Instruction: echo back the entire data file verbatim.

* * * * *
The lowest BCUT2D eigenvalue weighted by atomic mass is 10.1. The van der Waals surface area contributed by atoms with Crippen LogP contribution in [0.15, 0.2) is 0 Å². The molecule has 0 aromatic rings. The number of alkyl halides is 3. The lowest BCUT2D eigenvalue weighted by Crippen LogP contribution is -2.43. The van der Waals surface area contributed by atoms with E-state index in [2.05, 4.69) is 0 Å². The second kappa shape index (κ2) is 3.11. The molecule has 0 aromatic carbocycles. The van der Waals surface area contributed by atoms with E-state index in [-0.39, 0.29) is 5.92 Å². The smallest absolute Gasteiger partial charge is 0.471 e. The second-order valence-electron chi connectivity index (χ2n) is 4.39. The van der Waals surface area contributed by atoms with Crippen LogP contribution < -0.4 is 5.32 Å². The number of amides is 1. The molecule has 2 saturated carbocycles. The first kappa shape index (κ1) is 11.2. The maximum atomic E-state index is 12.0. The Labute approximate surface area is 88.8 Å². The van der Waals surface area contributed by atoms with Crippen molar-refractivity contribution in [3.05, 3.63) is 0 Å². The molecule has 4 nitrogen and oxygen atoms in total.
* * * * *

The lowest BCUT2D eigenvalue weighted by atomic mass is 10.1. The van der Waals surface area contributed by atoms with Crippen LogP contribution in [0.15, 0.2) is 0 Å². The molecule has 0 aromatic rings. The number of alkyl halides is 3. The lowest BCUT2D eigenvalue weighted by Crippen LogP contribution is -2.43. The van der Waals surface area contributed by atoms with E-state index in [2.05, 4.69) is 0 Å². The second kappa shape index (κ2) is 3.11. The molecule has 0 aromatic carbocycles. The van der Waals surface area contributed by atoms with E-state index in [-0.39, 0.29) is 5.92 Å². The smallest absolute Gasteiger partial charge is 0.471 e. The second-order valence-electron chi connectivity index (χ2n) is 4.39. The van der Waals surface area contributed by atoms with Crippen LogP contribution < -0.4 is 5.32 Å². The number of amides is 1. The molecule has 2 saturated carbocycles. The first kappa shape index (κ1) is 11.2. The maximum atomic E-state index is 12.0. The Labute approximate surface area is 88.8 Å². The van der Waals surface area contributed by atoms with Crippen molar-refractivity contribution in [3.05, 3.63) is 0 Å². The molecule has 4 nitrogen and oxygen atoms in total.